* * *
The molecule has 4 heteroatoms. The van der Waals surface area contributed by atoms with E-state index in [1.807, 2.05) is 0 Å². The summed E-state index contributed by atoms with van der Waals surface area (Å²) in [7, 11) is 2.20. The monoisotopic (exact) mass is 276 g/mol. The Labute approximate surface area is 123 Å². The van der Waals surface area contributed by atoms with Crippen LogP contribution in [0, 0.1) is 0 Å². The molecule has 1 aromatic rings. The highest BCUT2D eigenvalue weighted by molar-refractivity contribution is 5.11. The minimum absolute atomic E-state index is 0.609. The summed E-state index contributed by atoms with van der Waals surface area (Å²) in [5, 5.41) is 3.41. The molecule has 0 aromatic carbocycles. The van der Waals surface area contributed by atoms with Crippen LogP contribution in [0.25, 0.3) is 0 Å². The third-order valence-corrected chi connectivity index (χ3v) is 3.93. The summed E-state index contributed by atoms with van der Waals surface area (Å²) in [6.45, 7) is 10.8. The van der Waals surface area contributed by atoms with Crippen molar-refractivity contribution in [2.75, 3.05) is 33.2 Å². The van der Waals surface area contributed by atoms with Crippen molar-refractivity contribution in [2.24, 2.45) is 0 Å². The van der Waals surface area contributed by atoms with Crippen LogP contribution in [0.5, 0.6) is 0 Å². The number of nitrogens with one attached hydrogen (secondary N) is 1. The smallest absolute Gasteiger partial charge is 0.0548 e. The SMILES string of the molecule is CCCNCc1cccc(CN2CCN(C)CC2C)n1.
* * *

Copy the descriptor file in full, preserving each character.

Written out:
The molecule has 4 heteroatoms. The van der Waals surface area contributed by atoms with E-state index in [1.807, 2.05) is 0 Å². The summed E-state index contributed by atoms with van der Waals surface area (Å²) in [7, 11) is 2.20. The monoisotopic (exact) mass is 276 g/mol. The Labute approximate surface area is 123 Å². The van der Waals surface area contributed by atoms with Crippen LogP contribution in [0, 0.1) is 0 Å². The molecule has 1 aromatic rings. The highest BCUT2D eigenvalue weighted by molar-refractivity contribution is 5.11. The minimum absolute atomic E-state index is 0.609. The summed E-state index contributed by atoms with van der Waals surface area (Å²) in [5, 5.41) is 3.41. The molecule has 0 aromatic carbocycles. The van der Waals surface area contributed by atoms with Crippen LogP contribution in [0.25, 0.3) is 0 Å². The third-order valence-corrected chi connectivity index (χ3v) is 3.93. The summed E-state index contributed by atoms with van der Waals surface area (Å²) in [6.45, 7) is 10.8. The van der Waals surface area contributed by atoms with Crippen molar-refractivity contribution in [2.75, 3.05) is 33.2 Å². The van der Waals surface area contributed by atoms with Crippen molar-refractivity contribution in [2.24, 2.45) is 0 Å². The van der Waals surface area contributed by atoms with Crippen LogP contribution in [0.5, 0.6) is 0 Å². The number of nitrogens with one attached hydrogen (secondary N) is 1. The smallest absolute Gasteiger partial charge is 0.0548 e. The SMILES string of the molecule is CCCNCc1cccc(CN2CCN(C)CC2C)n1.